Author(s): Bradley Altvater, PCE

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Combatting Crime on the Dark Web: How Law Enforcement and Prosecutors are Using Cutting-Edge Technology to Fight Cyber Crime

Criminals are increasingly using shadowy corners of the internet to mask their identities and conduct illicit activities. Marketplaces on the “dark web” facilitate a range of criminal activities, including human trafficking and the distribution of child pornography. However, law enforcement and prosecutors are not helpless in the fight against these new criminal tactics. This paper will focus on two ways that law enforcement and prosecutors have utilized technology to find and prosecute criminals on the dark web. Part 1 of this article explains this new terrain of criminal activity by exploring the differences between the surface web, deep web, and dark web.

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Best Practices for Prosecutors: A Nationwide Movement

Author(s): Kristine Hamann, Rebecca Rader Brown

Best Practices for Prosecutors: A Nationwide Movement

A prosecutor’s core mission is and has always been to promote justice and to protect the community by ensuring public safety. Over the past 30 years, the way prosecutors approach this mission has evolved. In place of the old, reactive criminal justice model, prosecutors and police are using new methods and evidence to take a proactive, broader approach to preventing, investigating, and prosecuting crime. One way that prosecutors are working to encourage this innovative approach is through the development of statewide best practices committees for prosecutors. These committees, which have formed in 20 states, are statewide think tanks that assist prosecutors to identify best practices and to proactively address emerging issues that can improve their work and benefit our communities.

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Witness Intimidation: What You Can Do To Protect Your Witness

Author(s): PCE

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Witness Intimidation: What You Can Do To Protect Your Witness

Witness intimidation and witness tampering can occur in any case, from simple misdemeanors to homicides. It has a variety of consequences from the silencing of an entire community, to the murder of a witness, to the recantation of truthful testimony. Though witness intimidation is an insidious problem, there are strategies throughout the investigation and prosecution of a case that can help to keep a witness safe and reduce the impact of intimidation.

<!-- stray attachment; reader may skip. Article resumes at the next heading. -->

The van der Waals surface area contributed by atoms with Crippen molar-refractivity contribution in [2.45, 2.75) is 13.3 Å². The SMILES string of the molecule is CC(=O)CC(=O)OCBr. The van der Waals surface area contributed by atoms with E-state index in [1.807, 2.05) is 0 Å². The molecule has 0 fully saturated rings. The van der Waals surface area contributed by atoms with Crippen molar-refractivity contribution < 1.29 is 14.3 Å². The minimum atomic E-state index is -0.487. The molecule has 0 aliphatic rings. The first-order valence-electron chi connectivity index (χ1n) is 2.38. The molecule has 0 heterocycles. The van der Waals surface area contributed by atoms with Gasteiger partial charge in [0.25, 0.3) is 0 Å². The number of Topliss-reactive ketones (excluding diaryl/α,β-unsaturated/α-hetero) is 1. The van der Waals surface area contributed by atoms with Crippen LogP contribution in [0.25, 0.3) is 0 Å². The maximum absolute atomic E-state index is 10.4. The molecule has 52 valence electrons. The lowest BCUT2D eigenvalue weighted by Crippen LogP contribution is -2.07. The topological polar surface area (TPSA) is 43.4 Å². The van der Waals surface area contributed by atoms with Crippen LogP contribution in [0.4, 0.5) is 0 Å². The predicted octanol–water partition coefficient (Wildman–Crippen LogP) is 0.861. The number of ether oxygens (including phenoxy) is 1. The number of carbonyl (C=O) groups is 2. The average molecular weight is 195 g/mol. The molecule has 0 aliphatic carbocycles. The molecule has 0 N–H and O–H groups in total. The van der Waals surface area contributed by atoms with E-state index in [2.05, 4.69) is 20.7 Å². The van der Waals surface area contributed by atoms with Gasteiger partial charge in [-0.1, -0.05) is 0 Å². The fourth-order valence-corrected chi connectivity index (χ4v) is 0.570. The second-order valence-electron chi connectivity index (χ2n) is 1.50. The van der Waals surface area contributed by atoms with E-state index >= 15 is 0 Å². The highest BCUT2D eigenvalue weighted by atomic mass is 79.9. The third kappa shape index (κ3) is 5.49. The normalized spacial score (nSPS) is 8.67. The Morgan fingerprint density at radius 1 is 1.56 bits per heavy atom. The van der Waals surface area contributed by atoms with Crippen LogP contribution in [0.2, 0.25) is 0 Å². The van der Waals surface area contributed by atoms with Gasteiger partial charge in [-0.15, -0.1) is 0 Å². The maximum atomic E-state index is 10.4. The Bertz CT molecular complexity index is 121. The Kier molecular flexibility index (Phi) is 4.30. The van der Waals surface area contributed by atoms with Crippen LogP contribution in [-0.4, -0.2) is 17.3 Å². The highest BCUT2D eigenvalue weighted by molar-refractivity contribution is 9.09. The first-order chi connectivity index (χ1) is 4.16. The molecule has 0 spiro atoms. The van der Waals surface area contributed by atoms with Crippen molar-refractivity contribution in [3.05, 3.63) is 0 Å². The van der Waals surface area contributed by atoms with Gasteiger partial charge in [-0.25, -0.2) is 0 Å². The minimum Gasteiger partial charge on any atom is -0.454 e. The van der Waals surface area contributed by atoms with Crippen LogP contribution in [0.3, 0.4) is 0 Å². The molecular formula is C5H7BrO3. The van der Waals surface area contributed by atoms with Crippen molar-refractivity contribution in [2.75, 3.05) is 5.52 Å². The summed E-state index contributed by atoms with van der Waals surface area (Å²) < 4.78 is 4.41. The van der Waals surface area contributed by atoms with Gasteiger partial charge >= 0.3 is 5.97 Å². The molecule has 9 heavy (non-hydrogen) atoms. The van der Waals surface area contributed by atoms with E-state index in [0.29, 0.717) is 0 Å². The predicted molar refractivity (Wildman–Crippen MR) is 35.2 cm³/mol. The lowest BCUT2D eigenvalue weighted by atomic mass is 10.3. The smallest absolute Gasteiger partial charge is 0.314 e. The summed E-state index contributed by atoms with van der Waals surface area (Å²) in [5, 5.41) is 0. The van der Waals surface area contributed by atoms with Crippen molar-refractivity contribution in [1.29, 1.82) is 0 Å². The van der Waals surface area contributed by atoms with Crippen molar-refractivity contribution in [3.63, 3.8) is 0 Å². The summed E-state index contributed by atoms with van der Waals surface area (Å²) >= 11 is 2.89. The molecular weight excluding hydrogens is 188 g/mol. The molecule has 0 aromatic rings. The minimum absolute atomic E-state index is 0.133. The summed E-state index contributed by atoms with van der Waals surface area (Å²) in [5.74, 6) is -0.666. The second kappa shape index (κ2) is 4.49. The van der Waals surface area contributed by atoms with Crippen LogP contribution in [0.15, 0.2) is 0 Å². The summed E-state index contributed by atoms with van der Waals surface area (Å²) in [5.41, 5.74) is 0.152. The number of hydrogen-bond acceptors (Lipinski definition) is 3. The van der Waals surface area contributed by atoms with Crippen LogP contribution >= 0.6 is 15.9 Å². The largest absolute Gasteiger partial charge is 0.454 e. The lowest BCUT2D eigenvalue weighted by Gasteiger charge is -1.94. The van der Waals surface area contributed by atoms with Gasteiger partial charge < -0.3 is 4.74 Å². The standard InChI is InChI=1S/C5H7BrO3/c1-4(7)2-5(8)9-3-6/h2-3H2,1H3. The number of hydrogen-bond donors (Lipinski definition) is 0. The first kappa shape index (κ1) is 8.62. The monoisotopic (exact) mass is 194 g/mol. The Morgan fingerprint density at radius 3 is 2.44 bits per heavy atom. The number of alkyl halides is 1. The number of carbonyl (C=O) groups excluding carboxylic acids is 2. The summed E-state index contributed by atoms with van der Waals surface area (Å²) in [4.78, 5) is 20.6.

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The Prosecutor’s Evolving Role

Author(s): Hamann Greenberg-Chao

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The Prosecutor’s Evolving Role

Prosecutors have a core mission to protect the community and ensure justice when enforcing the law. Traditionally, a prosecutor’s role was a limited and relatively passive one – to evaluate and prosecute arrests made by the police But over the last forty years, there has been a dramatic transformation and expansion of prosecutors’ mission, to not only vigorously prosecute criminal cases, but also to engage in crime prevention, problem solving and community partnerships.

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Best Practices for Prosecutors: A National Movement

Author(s): Hamann Rader Brown

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Best Practices for Prosecutors: A National Movement

In place of the old, reactive criminal justice model, prosecutors and police are using new methods and evidence to take a proactive, broader approach to preventing, investigating, and prosecuting crime.

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Police Worn Cameras

Author(s): PCE CDAA

Model Body Worn Camera Policy for Police: An Aid for Prosecutors

Digital evidence includes evidence retrieved from cell phones, computers, surveillance cameras, and social media sites. PCE can provide information on how digital evidence is captured, preserved and authenticated for use in court, as well as information to assist prosecutors with addressing emerging issues, such as police worn cameras.

The model policy is created as a guide to prosecutors who are working with their police departments on the implementation of body worn cameras. The policy includes “Use Notes” that indicate the points where different decisions can be made and the considerations for making those decisions. Also accompanying the model policy is a checklist outlining the many issues that should be addressed in a body worn camera policy.